A new report by the Federal Reserve Bank of St. Louis asks the question “does getting a college degree really help blacks and Hispanics economically?” The answer, unfortunately, is “not that much” if you look at their ability to accumulate wealth.
There’s little doubt that getting a college degree improves the earnings outlook for students of all races. According to The New York Times, economists have repeatedly shown that over a lifetime, incomes of college grads – white, black, Hispanic or otherwise – are almost double that of non-degree holders of the same race.
The Gap Remains
But when you look at whether or not a college degree helps erase the wealth gap between white and Asian college grads on one hand and black and Hispanic grads on the other, the picture isn’t pretty.
There are two key reasons. First, the recent downturns in the housing market have caused an inordinate amount of havoc for black and Hispanic families. Because they tend to inherit less money than white students, they borrow far more heavily to buy homes. And borrowing heavily for a home means, in many cases, that they have no money left over to invest in stocks, retirement accounts or other assets.
The result: any pullback in the housing market has a devastating effect on their family wealth. And while it’s not stated explicitly in the Fed’s report, one can presume that because of they live in segregated neighborhoods, blacks and Hispanics who need to sell their homes must try to sell to other members of their race suffering the same problems. Two facts in the report support that theory: When the housing bubble burst in 2008, homes owned by white college grads fell an average of 25%, while those owned by black or Hispanic degree holders fell about 50%. And from 2007 to 2013, Hispanic college grads saw their net worth fall an amazing 72 per cent, a clear indication that they were hit harder by the housing meltdown and have benefited less from recovery that’s occurred since 2008 than white degree holders.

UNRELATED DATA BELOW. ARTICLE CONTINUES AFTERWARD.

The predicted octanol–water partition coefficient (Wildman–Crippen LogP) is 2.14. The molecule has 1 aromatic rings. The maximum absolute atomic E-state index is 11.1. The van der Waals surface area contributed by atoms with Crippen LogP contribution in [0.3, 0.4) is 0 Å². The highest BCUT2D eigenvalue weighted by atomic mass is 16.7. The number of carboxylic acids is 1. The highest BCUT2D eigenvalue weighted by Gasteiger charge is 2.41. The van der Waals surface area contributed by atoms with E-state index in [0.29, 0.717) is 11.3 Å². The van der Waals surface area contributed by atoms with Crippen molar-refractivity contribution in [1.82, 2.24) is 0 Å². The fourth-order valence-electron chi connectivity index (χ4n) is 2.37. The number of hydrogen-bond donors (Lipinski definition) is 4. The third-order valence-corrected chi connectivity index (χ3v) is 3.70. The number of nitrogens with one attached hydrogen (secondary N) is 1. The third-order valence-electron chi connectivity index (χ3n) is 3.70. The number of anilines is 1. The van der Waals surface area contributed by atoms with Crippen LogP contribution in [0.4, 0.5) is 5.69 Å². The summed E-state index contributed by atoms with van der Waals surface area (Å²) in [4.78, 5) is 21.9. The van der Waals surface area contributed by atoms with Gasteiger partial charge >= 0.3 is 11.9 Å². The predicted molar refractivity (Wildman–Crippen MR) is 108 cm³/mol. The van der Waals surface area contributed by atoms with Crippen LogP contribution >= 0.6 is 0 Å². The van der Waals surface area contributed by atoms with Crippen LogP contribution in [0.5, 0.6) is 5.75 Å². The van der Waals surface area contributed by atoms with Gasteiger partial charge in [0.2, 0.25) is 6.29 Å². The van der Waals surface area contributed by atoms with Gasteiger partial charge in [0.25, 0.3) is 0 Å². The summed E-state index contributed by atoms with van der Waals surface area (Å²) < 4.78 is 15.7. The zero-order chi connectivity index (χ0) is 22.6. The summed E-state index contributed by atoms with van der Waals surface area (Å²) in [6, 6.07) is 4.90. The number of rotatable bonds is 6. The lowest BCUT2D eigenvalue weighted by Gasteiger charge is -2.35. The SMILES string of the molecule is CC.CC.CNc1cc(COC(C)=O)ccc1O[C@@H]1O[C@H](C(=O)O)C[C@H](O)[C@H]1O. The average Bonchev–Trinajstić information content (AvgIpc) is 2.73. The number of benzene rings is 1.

According to the writers of the report, a key lesson is that you should not borrow too much to buy a house. Going into too much debt to get your piece of the American dream – and putting too great a percentage of your net worth into real estate only – can actually destroy your overall family wealth in the long run.
Another finding of the report is less surprising: Blacks and Latinos suffer from persistent hiring discrimination and tend to be paid less than whites or Asians. Several research projects, according to The Times, have shown that if two identical resumes are send in with a job application, the resume that has a “black sounding name” will consistently result in fewer callbacks than one with a white-sounding name.